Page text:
Twitterature (February 2013 Edition)

twitterature monthly reading link up

Welcome to the Twitterature link-up! For the lowdown, head over here, or try this Cliff Notes version: this is the place to share short, casual reviews of what you’ve been reading.

Here’s what I’ve been reading lately:

Sense and Sensibility by Jane Austen

Jane Austen is so darn witty. You’ll want to BE Elinor, hug Marianne, & smack Willoughby upside the head. Then you’ll want to see the movie.

The End of Men by Hanna Rosin

It’s not what you’re expecting: Rosin dissects hook-up culture, see-saw marriages, pharm girls, & the growing education gap. #fascinating #scary

How to Look Expensive by Andrea Pomerantz Lustig

A beauty editor’s guide to getting gorgeous for less. Many tips are old @InStyleMagazine fare, but I bet you’ll glean some fabulous new ideas.

When You Reach Me by Rebecca Stead

This new book is wrapped around an old one: Madeline L’Engle’s Wrinkle in Time. Just read it. You won’t be sorry. #SoVeryGood

When Women Were Birds by Terry Tempest Williams

Premise: What do you do when your mom dies & leaves you her journals? And then find her journals are blank? #truestory #poignant #writestuff

Son by Lois Lowry

Lois Lowry, are you kidding me? This is your follow-up to the excellent Giver? #unbelievable #disappointed

twitterature monthly reading linkup short reviews
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Comments

      • says

        Anne,
        Son will make more sense when you’ve read Gathering Blue and Messenger. Though Gathering Blue isn’t directly related to the Giver, when you read Messenger it connects Blue and Giver, and then when you read Son it ties them all together. Son is inteaded to be the conclusion to the quartet, not just to the Giver. Maybe this is why you were disappointed?

  1. says

    Would like to hear more about why you didn’t enjoy SON.. I didn’t find it quite as compelling as The Giver, but I wouldn’t say I was disappointed.

    • says

      Carrie, I haven’t read any of the other books in The Giver quartet–maybe my expectations would have been different if I had? But I felt like the plot came out of left field. The Giver was futuristic and dystopian; Son felt like it came from centuries past and I was very surprised by the magical element. Claire’s story was consistent through the two books, but in other key ways they just didn’t fit. In my opinion, of course!

  2. says

    Actually I would recommend the BBC version of “S&S” more highly than the “Emma Thompson” version. The BBC version has more age-appropriate actresses in the main roles; Hattie Morahan who plays Elinor is especially excellent. And Edward Ferrars is played by Dan Stephens (Downton Abbey’s Matthew) — which can only be a good thing. Really: watch the other one if you must :-) but don’t miss this one!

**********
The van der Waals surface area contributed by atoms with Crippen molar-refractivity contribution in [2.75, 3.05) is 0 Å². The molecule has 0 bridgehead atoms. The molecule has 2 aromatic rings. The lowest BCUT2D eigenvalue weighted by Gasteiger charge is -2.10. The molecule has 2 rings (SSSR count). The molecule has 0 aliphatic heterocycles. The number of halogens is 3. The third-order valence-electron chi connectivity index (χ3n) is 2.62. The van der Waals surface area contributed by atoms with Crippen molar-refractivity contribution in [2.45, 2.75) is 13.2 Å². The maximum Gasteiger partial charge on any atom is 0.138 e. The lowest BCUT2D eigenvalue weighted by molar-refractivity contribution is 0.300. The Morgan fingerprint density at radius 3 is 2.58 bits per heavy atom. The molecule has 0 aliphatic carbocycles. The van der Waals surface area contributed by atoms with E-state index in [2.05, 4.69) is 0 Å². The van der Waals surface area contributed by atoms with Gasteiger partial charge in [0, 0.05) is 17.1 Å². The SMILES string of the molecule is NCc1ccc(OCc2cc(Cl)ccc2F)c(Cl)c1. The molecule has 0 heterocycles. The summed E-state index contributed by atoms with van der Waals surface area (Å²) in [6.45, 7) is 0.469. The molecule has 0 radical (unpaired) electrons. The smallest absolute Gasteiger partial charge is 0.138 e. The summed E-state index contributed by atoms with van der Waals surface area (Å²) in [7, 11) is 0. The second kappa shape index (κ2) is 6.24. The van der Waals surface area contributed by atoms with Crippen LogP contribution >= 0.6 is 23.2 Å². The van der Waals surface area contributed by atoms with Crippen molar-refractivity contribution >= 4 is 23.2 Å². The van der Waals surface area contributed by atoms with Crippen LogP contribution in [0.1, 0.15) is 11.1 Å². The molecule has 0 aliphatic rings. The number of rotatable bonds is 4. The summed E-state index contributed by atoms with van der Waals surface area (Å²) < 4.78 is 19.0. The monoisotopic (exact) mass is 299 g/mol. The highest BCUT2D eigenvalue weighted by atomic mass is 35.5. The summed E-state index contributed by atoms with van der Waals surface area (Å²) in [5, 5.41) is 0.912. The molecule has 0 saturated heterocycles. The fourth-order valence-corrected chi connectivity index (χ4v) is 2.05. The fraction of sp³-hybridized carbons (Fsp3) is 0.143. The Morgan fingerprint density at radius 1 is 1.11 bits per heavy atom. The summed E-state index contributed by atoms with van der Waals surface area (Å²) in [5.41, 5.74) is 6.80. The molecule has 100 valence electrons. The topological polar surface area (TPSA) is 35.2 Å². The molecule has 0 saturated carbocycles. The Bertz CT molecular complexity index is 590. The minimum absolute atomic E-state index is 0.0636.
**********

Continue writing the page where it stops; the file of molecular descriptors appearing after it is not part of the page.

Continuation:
http://www.amazon.com/Sense-Sensibility-Miss-Austen-Regrets/dp/B0012OVCE6/ref=cm_cr_pr_product_top

  3. says

    I love S&S, of course. Can’t remember how many times I’ve read it. Elinor is awesome and Marianne is maddening and Willoughby needs a good horse-whipping. I’d hang out with Sir John Middleton any day, and would love to have Colonel Brandon as a friend.

    For movie adaptations, I go with the Emma Thompson version as my favorite. Sure they are all too old for the parts, but they all nail them anyway. Besides, it has ALAN RICKMAN FOR CRYING OUT LOUD! (Not that I have an opinion on the subject or anything.)

    Tim

    • Anne says

      Well, I requested First Light from the library about 5 seconds after finishing When You Reach Me. I’ll add Liar & Spy to my list :)

  4. says

    That’s sad about Son :(
    I’ve read all the other books in the Giver series and loved them all, as well as Lowry’s other books like the Anastasia series and the Willoughbys. I have heard similar things about it, though.
    I loved When You Reach me too! I read it with my book club last year and we had a blast doing it, especially just after reading A Wrinkle in Time.

    • Anne says

      Oh, that would be so fun to do those two books back-to-back in book club! I read When You Reach Me shortly after finishing Listening for Madeleine, which was also great timing–especially because Rebecca Stead was one of the subjects interviewed for the compilation.

    • Anne says

      Leigh, you’ve got to read it! This is not a spoiler: One of the big clues in the book is “Tesser well.” Of course that made me think of you and your own copy of A Wrinkle in Time! Read it :) And then tell me what you think!

  5. says

    It’s been a long time since I read The Giver, but your conversation about the quartet of books (I didn’t even know it was part of a series!) has me intrigued. I’m also really curious about When Women Were Birds. I’m just imagining the disappointment!

  6. says

    This is where I sheepishly admit I’ve seen Sense & Sensibility at least 40 times. Definitely have the whole film memorized. (It’s mostly my mom’s fault. Long story).

    The soundtrack is great too though – I’ve been listening to it on repeat while writing reviews lately!

Trackbacks

  1. [...] I’m a huge fan of reading books in more than one genre at a time.  It stimulates my thinking because different things require different types of thought, and it’s always fascinating to see how the ideas in one genre work with or conflict with ideas in another genre.  And if you ever find yourself spending a couple of weeks on the couch, it does give a bit of variety to your day (personal experience!).  Since I have reviews scheduled well ahead right now, you might not see the longer reviews for a while, but here is the twitterature version (that is, short and casual).  Thanks to Modern Mrs. Darcy for hosting the Twitterature roundup. [...]

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